Welcome to Saint Herman's, Hudson, Ohio

This blog is a partial compilation of the messages, texts, readings, and prayers from our small community. We pray that it will be used by our own people, to their edification. And if you happen by and are inclined to read, give the glory to God!

The blog title, "Will He Find Faith on the Earth?" is from Luke 18:8, the "Parable of the Persistent Widow." It overlays the icon of the Last Judgment, an historical event detailed in Matthew Chapter 25, for which we wait as we pray in the Nicean Creed.

We serve the Holy Orthodox cycle of services in contemporary English. Under the omophorion of His Eminence Metropolitan Joseph of the Bulgarian Patriarchal Diocese of the USA, Canada and Australia, we worship at 5107 Darrow Road in Hudson, Ohio (44236). If you are in the area, please join us for worship!

Regular services include:
Sunday Divine Liturgy 10AM (Sept 1 - May 31)
930AM (June 1 - Aug 31)
Vespers each Saturday 6PM

We pray that you might join us for as many of these services as possible! We are open, and we welcome inside the Church all visitors. See our Parish web page:

Monday, September 19, 2022

Truly Denying Ourselves

Many often opine that understanding Holy Scripture is mostly straightforward.  But all too often that perspective can be shown to be flawed.  Take today’s Gospel reading from the Sunday After the Elevation of the Cross (Mark 8:34-9:1). 

Within today’s text we find our Lord teaching, “Whoever desires to come after Me, let him deny himself, and take up his cross, and follow Me.” The Greek word used for “desires” here is thelo, which goes beyond ‘desire’ to a meaning of ‘delighting in’ something.  Thus our Lord speaks to those who delight in being near to Him.

But let’s move to the operative stumbling word—deny.  This Greek word is aparneomai, and it means utter rejection, to the point of disowning.

How is it that we are to understand this concept and relate it to ourselves?  Is our Lord saying that we are to give zero consideration to self and self-needs?

St. Theophan the Recluse teaches this about denial.

The Lord demands decisive self-denial of those who want to follow Him.  ‘Let him deny himself,’ He says.  It could be expressed like this: Cast aside your interests and pursue only the interests of the Lord.  You will be fulfilling this when you always do what is pleasing to Him.  How can one do this?  Mind carefully what is in you, and what is around you on the outside, and discern strictly in one or another situation, be it internal or external, how to act in the way that is most pleasing to God—then, not pitying yourself and not inserting your own calculations, act accordingly, with complete self-denial.  You say, “It is hard to determine this.”  No, it is not hard.  We have been given clear and fixed commandments—they express what we can do to be pleasing to the Lord.  All that remains is to apply them to the given situation, and this does not present any great problem.  Having common sense is enough.  If you cannot figure something out, ask your spiritual father, or someone else whose words you respect, and act according to their directions.  But it is always better to sharpen your discernment through reading of the word of God and writings of the fathers, so that you will always have a decision-maker with you.”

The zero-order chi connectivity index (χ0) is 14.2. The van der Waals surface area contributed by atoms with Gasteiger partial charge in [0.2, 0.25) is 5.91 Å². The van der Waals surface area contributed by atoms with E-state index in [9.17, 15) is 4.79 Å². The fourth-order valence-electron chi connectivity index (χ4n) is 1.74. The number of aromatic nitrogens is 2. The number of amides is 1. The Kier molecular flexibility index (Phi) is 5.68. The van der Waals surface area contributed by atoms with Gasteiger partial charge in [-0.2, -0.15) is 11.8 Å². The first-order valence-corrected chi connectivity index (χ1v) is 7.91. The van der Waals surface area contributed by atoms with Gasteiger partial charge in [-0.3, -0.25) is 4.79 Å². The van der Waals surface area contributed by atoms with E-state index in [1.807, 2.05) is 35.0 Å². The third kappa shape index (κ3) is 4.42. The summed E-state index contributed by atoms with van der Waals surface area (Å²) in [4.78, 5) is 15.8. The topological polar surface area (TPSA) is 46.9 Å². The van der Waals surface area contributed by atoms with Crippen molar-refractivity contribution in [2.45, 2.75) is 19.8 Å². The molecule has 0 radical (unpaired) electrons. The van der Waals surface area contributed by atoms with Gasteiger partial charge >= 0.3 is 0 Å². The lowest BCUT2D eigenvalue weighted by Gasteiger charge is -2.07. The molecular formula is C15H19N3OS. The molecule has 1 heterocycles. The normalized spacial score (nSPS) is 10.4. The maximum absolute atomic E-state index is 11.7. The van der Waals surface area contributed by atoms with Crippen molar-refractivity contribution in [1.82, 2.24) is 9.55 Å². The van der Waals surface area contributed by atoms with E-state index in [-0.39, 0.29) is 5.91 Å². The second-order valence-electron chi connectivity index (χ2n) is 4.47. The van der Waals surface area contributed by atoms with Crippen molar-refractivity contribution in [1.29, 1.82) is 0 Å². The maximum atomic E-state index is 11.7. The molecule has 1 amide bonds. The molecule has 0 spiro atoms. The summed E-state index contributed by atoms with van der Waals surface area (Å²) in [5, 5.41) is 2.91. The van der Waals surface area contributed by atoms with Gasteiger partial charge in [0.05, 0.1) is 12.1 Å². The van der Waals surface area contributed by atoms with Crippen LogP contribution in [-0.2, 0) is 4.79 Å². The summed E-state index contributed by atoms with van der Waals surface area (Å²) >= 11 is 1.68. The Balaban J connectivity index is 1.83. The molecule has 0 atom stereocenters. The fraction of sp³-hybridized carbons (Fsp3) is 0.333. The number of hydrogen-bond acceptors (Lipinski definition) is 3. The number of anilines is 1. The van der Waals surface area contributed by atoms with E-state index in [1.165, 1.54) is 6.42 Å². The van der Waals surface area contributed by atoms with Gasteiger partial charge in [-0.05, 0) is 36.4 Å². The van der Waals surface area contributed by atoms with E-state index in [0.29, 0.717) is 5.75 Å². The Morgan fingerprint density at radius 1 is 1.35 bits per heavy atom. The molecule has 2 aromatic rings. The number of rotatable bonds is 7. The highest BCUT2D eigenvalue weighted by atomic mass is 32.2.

St. Theophan is not suggesting that we turn our self-will over to the cemented decision of another.  Rather, his words indicate that we are to train ourselves up in the faith.  His admonishments to read (and therefore to KNOW) Holy Scripture, and to study (and therefore to LEAN UPON) the wisdom of the Holy Fathers is paramount to our then self-willed and heartfelt desire to follow where our Lord will lead us.  In giving full deference to His will in our lives, we have already moved to that point of denying ourselves!  It’s really rather simple—His will, not mine!

There is an account of a Father Maximilian Kolbe, a Polish Catholic priest, who during WWII knew that the Germans were approaching, so he instructed others in his monastery to leave.  He remained with a few monks, and they sheltered over 2000 Jews for a time.  Ultimately he was arrested and sent to Auschwitz.  There, Fr. Max would take food last to assure others had enough.  He would give of what he’d been given to those in the greatest need.  The Nazi’s had a practice of murdering 10 random prisoners whenever one would escape the camp.  One day a prisoner from Fr. Max’s baracks escaped, and 10 were selected for execution in ‘the starvation hole’.  One poor man began to cry out, ‘My poor wife!  My children!’  At his cries, Fr. Max broke ranks with the other prisoners and boldly went to the commandant—”I am a priest.  I would like to take the place of this man.”  Surprisingly, the commandant agreed.  The 10 men including Fr. Max were led to the starvation bunker, where they remained without food or water until all were dead.  The man whose place he took lived to be 95 years old, and he never forgot Fr. Max’s selfless love.

Our Lord goes on in today’s Gospel to say, “Whoever desires to save his life will lose it, but whoever loses his life for My sake and the Gospel’s will save it.”

Fr. Max showed self-denial.  And without doubt he has found his place in the eternal embrace of His (and our) Master!

No comments:

Post a Comment